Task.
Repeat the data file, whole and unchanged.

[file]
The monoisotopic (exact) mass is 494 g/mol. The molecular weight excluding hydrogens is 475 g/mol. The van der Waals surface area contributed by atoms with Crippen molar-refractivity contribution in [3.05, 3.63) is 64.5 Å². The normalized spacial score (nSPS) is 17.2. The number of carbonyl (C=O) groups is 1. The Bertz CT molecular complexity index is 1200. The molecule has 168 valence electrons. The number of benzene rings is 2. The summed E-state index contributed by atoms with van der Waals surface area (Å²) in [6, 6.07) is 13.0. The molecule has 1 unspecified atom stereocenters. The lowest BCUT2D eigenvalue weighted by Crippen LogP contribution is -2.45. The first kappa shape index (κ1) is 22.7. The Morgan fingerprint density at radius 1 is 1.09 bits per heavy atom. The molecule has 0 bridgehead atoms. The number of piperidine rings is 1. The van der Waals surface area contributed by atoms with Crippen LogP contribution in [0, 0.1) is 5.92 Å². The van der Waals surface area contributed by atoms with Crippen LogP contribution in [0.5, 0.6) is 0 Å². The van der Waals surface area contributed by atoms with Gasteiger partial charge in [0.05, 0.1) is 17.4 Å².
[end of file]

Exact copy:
The monoisotopic (exact) mass is 494 g/mol. The molecular weight excluding hydrogens is 475 g/mol. The van der Waals surface area contributed by atoms with Crippen molar-refractivity contribution in [3.05, 3.63) is 64.5 Å². The normalized spacial score (nSPS) is 17.2. The number of carbonyl (C=O) groups is 1. The Bertz CT molecular complexity index is 1200. The molecule has 168 valence electrons. The number of benzene rings is 2. The summed E-state index contributed by atoms with van der Waals surface area (Å²) in [6, 6.07) is 13.0. The molecule has 1 unspecified atom stereocenters. The lowest BCUT2D eigenvalue weighted by Crippen LogP contribution is -2.45. The first kappa shape index (κ1) is 22.7. The Morgan fingerprint density at radius 1 is 1.09 bits per heavy atom. The molecule has 0 bridgehead atoms. The number of piperidine rings is 1. The van der Waals surface area contributed by atoms with Crippen LogP contribution in [0, 0.1) is 5.92 Å². The van der Waals surface area contributed by atoms with Crippen LogP contribution in [0.5, 0.6) is 0 Å². The van der Waals surface area contributed by atoms with Gasteiger partial charge in [0.05, 0.1) is 17.4 Å².